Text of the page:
There are three generally accepted ranges or categories to describe market cap:

  • Large-cap companies. Generally defined as having a $10 billion or more market cap, these companies are often nationally recognized household names with a reputation for producing quality goods and services. As dominant players in established industries, they typically demonstrate a history of consistent dividend payments and steady growth. Large-caps are considered the least risky among equity investments. The trade-off: less aggressive growth potential.
  • Mid-cap companies. Generally considered to have a total value in the $2 billion to $10 billion range, these companies are typically well established and are in industries experiencing or expected to experience rapid growth. A mid-cap company tends to be one in the process of increasing its market share and overall competitiveness. This stage of growth is likely to determine whether the company will live up to its full potential. Compared to large-cap companies, mid-caps tend to have more risk, but a greater potential for return.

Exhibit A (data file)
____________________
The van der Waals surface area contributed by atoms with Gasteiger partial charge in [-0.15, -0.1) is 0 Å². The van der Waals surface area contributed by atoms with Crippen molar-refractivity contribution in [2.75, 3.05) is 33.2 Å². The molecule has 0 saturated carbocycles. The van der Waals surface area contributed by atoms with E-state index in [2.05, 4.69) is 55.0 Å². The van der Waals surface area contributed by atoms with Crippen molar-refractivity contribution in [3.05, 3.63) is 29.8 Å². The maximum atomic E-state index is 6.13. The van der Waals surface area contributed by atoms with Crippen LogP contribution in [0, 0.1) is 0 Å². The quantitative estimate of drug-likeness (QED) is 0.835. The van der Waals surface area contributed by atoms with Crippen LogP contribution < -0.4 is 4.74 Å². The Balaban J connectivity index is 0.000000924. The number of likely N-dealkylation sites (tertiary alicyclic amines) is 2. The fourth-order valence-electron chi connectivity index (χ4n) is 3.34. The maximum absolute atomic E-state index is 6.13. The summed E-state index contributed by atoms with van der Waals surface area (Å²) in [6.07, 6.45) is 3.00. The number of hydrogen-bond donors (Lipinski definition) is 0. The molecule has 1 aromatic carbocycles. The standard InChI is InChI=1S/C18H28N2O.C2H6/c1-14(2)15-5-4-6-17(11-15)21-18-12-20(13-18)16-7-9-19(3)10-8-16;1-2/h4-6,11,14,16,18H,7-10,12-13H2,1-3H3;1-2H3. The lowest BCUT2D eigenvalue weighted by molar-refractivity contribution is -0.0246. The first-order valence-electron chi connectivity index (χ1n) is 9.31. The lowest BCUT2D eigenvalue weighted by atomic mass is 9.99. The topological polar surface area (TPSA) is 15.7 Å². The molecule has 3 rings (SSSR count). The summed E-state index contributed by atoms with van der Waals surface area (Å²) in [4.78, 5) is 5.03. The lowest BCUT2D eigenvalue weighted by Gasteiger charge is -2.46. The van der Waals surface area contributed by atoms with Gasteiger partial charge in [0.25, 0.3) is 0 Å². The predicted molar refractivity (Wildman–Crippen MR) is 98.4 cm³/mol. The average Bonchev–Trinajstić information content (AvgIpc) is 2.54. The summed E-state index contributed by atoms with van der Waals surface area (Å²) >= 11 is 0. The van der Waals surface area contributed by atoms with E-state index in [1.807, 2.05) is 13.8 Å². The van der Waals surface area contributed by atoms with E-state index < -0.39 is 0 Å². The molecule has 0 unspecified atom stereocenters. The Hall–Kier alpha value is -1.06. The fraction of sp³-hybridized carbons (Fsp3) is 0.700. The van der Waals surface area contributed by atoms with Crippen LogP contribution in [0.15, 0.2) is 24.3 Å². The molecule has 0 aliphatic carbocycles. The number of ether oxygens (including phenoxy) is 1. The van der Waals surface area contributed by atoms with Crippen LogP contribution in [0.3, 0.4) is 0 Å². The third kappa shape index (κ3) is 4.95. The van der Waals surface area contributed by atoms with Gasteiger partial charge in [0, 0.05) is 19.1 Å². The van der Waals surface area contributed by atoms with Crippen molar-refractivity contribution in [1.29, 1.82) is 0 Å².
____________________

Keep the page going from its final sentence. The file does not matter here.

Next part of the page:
• Small-cap companies. With a value generally in the $300 million to $2 billion range, small-cap companies are often young companies found in niche markets or emerging industries. They're considered the most aggressive and risky of the three categories. Compared to mid- and large-cap companies, these firms have limited resources, making them more susceptible to a business or economic downturn. They are also vulnerable to intense competition and uncertainties. On the plus side, small-cap companies offer significant growth opportunity for long-term investors who can stomach volatile swings in the short term.

Which Cap Is Right for You?

That’s a trick question! Your equity portfolio should contain more than one market cap. Why? Companies in each of these three categories will react differently in various market environments.